by Ivan | May 31, 2016 2:14 PM
It takes 60,000 or so bees and nearly 2 million flowers to craft one pound of honey, the sticky and sweet substance we spoon into coffee and tea—but that’s not the only reason that raw honey deserves respect.
Extracted straight from the honeycomb by beekeepers, in its pure state, the natural sweetener contains a plethora of health benefits.
For starters, honey is naturally antibacterial and antifungal. Studies have shown that honey is as effective at fighting bacteria as antibiotics, and the World Health Organization found that honey worked just as well as a cough suppressant as dextromethorphan (DM), the active ingredient in many over-the-counter cold medications. That old school home remedy of mixing honey into hot tea to heal a sore throat really does help!
Raw honey in particular has some pretty awesome benefits; because it’s unprocessed and hasn’t been heated or pasteurized, it retains its micronutrient density. Iron, zinc, potassium, calcium, phosphorous, magnesium, selenium, B6, thiamin, riboflavin, pantothenic acid and niacin are all found in honey.
Naturally super sweet, honey is often substituted in recipes for sugar, maple syrup, or other sweeteners. And sure, honey is considered a simple carbohydrate like sugar—which means it’s quickly absorbed and digested by the body—but honey has a lower glycemic index than the white stuff does. So honey won’t skyrocket blood sugar levels like pure cane sugar does, but it still imparts the sweetness you crave in cookies and desserts.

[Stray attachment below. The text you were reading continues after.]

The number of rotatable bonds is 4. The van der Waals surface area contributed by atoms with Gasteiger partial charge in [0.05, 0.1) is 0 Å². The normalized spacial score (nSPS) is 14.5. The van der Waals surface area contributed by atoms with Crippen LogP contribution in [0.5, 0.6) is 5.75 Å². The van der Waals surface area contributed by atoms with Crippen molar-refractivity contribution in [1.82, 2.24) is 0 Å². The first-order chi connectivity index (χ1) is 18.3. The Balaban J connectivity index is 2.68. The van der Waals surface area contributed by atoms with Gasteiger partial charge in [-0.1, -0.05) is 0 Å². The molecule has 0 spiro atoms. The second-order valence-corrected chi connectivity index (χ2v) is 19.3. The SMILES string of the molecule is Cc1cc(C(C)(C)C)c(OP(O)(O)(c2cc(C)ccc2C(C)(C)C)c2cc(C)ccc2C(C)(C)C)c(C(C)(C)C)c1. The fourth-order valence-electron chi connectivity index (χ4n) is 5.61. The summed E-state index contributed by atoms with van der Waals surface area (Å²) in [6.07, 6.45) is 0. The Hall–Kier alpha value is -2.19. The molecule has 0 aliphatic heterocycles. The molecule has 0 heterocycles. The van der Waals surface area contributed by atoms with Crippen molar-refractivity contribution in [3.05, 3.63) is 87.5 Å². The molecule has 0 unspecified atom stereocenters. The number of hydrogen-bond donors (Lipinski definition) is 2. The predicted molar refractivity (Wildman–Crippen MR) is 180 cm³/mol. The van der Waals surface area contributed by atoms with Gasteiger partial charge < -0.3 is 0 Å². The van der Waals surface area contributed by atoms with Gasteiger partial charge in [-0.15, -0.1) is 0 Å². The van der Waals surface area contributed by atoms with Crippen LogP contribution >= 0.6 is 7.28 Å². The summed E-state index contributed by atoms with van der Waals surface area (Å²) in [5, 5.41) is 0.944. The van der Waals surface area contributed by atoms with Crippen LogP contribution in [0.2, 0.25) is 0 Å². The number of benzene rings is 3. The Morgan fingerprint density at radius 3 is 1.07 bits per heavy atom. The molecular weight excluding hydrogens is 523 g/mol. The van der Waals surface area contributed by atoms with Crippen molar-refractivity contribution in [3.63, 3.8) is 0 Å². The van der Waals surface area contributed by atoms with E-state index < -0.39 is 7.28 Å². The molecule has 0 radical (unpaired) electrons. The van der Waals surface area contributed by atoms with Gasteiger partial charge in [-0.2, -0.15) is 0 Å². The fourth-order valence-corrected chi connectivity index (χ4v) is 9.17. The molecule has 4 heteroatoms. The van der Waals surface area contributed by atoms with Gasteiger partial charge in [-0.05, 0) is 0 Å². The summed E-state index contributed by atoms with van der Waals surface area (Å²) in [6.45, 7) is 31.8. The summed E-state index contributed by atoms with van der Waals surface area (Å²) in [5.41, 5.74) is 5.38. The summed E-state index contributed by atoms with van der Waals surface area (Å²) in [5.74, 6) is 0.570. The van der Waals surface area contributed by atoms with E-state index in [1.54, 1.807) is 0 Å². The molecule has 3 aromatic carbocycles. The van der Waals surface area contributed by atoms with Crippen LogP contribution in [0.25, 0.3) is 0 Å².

But choose your honeypot wisely. A study done by Food Safety News tested various brands of honey found in the aisles of grocery stores and found that a whopping 76 percent weren’t actually honey, but instead were a combination of high-fructose corn syrup and honey that had been ultra-filtered to eliminate pollen (the good stuff!). Yuck.
Avoid the nasty stuff by opting for raw honey—don’t be freaked out that it might look a little cloudy or opaque. That means it hasn’t been pasteurized, so its nutrient content is higher.
As always, it’s safest to avoid giving honey to infants, especially if it hasn’t been pasteurized. Otherwise, you’re free to use honey in almost any dish you can think of for earthy and subtle sweetness. Try it in these honey almond popcorn balls and this fruity bulgur wheat porridge, or swirled into your morning cup of joe for an extra immune boost.
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